Report Looks At Discrepancies In Health Accessibility For Indigenous Groups

Aug 28, 2018

Dr. Marshall Chin and Dr. Bryn Jones

A recently published paper argues that more self-determination and frank discussions about structural racism could help improve access to health care for indigenous populations.

The paper addresses the parallels between Indigenous populations in New Zealand and the United States. The paper was published by Elsevier Science and Health.

The paper called for more in-depth conversations about socioeconomic factors such as employment and housing that would affect how hard it could be for an Indigenous person to access healthcare. Marshall Chin is a co-author on the paper and an expert in health care disparities at the University of Chicago Medicine. He is also Director of Finding Answers: Solving Disparities Through Payment and Delivery Reform, a program of the Robert Wood Johnson Foundation. He said non-Native communities also need to recognize that these factors aren’t as much of a problem for them.

Chin said it’s time to handle issues about health and economic challenges for Native populations more directly.

“It’s important to have honest discussions in this country about history, about colonialism,” said Chin. “About why we are in this situation now where tribes have significant health challenges and economic challenges.  Because the solutions do then require us to address some of the factors that have driven them where we are today.”

The paper also said healthcare equity is a problem in both New Zealand and the United States. In 11 other western countries, the Commonwealth Fund found in 2017 that New Zealand ranked eighth while the United States ranked eleventh in health equity.

Co-author and Maori Tribal Member Ngāti Kahungunu Bryn Jones said that health disparities are greatly reduced if Indigenous communities are given more control over their health care systems.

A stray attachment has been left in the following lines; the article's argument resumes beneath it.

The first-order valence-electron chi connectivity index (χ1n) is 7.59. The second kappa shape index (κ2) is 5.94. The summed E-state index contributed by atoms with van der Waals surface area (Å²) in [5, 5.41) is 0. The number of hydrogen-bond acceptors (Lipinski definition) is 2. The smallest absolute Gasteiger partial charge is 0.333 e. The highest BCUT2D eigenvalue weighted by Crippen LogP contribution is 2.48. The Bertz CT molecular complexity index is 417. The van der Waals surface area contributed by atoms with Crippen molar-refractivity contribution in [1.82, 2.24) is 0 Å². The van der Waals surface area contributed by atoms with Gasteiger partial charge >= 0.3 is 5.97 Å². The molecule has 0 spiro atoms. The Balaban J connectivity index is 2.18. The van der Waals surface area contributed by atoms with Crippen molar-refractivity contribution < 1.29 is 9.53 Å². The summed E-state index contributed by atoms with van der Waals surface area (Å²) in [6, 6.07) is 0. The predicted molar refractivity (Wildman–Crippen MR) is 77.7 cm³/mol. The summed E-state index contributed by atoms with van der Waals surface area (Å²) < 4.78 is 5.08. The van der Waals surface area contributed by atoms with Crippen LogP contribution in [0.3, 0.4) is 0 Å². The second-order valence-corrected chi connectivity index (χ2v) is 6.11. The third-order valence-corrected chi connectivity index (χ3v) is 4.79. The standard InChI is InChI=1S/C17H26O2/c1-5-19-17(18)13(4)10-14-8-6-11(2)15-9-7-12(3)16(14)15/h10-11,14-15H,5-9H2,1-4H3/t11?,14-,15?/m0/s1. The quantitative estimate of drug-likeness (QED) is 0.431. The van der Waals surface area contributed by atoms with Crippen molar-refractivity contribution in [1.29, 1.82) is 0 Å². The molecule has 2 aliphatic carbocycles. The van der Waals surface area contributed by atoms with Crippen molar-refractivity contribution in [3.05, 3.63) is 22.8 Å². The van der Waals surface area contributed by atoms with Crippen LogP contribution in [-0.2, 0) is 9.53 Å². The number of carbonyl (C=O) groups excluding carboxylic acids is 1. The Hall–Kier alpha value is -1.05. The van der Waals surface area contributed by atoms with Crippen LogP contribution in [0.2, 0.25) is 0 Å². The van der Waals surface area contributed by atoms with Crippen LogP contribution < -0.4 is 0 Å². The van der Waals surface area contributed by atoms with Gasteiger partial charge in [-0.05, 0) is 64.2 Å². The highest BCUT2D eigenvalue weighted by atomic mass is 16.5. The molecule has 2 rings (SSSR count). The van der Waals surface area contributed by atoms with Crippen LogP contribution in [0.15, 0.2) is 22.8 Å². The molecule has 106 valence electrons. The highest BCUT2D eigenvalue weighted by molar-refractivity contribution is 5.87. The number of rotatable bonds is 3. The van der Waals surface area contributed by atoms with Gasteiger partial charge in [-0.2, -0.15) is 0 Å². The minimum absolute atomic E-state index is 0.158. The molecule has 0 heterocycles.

“The more authentically indigenous communities were afforded the ability to determine how services were run the more successful those initiatives were,” said Jones. “And too often we are operating under the constraints of the mainstream system, how it should be delivered and it doesn’t necessarily work very well for the communities they are working for.”

Jones said the people making the decisions about indigenous health care are often not the indigenous themselves and that the decision makers can sometimes be out of touch with the day to day needs of Indigenous communities.

“This is common to the United States and to New Zealand, Aotearoa. We do find ourselves where we are often making decisions which work really well for our dominant culture, for our white culture. And those decisions are generally made by educated affluent healthcare professionals, often doctors making decisions that work really well for their people, and those decisions really fail indigenous population groups.”

Both Chin and Jones hope the paper sheds light on the issue of health care inequity for Indigenous people around the globe. The title of the article is “Lessons for Achieving Health Equity Comparing Aotearoa/New Zealand and the United States.”